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Rep. Kathy Chase (R-Wells), House Republican Lead on the Appropriations Committee.
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For Immediate Release

Date: 02/13/13

Appropriations Committee Passes Supplemental Budget

Bipartisan bill marked by more successes than setbacks

AUGUSTA - The Appropriations and Financial Affairs Committee today voted unanimously to approve a supplemental budget to cover a $35.5 million revenue shortfall and an $87 million Department of Health and Human Services (DHHS) budget overrun for the remainder of fiscal year 2013.

The budget presented to the Appropriations Committee by Governor LePage would have significantly trimmed Maine's welfare spending. Republican appropriators negotiated with Democrats to maintain many of the structural welfare reform measures contained in it, but several needed reforms were not realized. Overall, however, House Republicans were pleased to be able to find a solution to the budget gap that met the approval of both parties of the Legislature as well as the Governor.

"It says a lot that both parties and both branches were able to agree on a budget proposal in just a month or so," said Rep. Kathy Chase (R-Wells), House Republican Lead on the Appropriations Committee. "There will be a lot of important and contentious budget work over the coming months, and the agreement reached here bodes well for our prospects of getting that work done on time."

Republicans on the Committee had worked to implement the proposed cap on General Assistance cash welfare, but Democrats defended that program and retained unlimited funding for municipal welfare in the budget.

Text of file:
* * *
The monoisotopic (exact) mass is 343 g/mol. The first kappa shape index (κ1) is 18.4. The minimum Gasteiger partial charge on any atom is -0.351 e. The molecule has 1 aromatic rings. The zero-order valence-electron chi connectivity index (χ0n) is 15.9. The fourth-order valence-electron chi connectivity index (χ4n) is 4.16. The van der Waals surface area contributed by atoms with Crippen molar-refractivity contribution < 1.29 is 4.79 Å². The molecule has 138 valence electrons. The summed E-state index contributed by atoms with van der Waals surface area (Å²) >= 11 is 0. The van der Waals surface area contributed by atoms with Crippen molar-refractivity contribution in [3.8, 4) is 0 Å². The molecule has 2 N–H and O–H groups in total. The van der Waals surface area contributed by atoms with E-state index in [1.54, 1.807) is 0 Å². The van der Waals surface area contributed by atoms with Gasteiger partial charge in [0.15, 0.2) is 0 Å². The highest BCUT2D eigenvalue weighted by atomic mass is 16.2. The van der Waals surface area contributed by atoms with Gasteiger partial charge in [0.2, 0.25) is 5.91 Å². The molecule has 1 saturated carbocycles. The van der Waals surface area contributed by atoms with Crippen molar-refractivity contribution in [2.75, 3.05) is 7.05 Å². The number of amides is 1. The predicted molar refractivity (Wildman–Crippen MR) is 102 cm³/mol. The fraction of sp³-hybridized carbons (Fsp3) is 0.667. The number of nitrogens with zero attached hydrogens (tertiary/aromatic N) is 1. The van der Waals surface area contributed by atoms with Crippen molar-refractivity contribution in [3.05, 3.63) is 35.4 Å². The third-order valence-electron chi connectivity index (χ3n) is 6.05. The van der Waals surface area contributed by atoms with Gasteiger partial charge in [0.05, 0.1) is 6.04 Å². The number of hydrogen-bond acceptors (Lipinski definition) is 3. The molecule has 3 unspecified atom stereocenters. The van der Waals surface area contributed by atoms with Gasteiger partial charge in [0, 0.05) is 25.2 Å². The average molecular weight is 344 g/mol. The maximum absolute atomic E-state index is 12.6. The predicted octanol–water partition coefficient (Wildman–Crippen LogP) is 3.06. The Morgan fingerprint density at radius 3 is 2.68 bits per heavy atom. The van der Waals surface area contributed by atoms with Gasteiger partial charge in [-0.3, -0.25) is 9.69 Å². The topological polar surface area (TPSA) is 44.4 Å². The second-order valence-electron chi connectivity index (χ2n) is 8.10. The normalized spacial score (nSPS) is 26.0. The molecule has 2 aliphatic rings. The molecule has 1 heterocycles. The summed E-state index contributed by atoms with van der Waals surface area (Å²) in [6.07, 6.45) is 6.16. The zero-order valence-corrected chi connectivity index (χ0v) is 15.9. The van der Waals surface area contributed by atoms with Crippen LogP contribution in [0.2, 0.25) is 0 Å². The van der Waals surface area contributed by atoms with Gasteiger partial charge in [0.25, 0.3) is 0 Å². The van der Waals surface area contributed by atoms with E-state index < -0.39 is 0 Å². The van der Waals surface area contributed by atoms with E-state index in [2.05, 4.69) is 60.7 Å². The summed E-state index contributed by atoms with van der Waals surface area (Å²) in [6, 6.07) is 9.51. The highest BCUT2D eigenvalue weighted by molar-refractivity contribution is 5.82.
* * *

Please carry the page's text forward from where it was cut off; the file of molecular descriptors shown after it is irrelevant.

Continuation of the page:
"We all want to make sure that Maine's most vulnerable are protected, but spending the resources required to support our overly-generous welfare system is unfair to all hardworking Mainers," said appropriator Rep. Dennis Keschl (R-Belgrade).

Committee members were glad, however, that Democratic appropriators agreed not to cut funding for charter schools. The Democrats pursued roughly $5,000 in cuts to charter schools, claiming that fairness to public schools facing cuts required it. Democratic leadership left $328,000 in funding for private schools untouched, however, leading many to believe that the proposal to cut charter schools was driven not by fairness but by ideological opposition to their existence.

"Charter schools are a crucial part of education reform in Maine, and Republicans feel strongly about expanding that opportunity for Maine children, not cutting it back," said House Republican Leader Rep. Ken Fredette (R-Newport). "With this budget, we avoided gridlock while standing firm on our principles of less welfare and better education. Now it's time to move on to design a budget and pass a hospital debt plan that creates jobs for Maine people."

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David Sorensen, Communications Director
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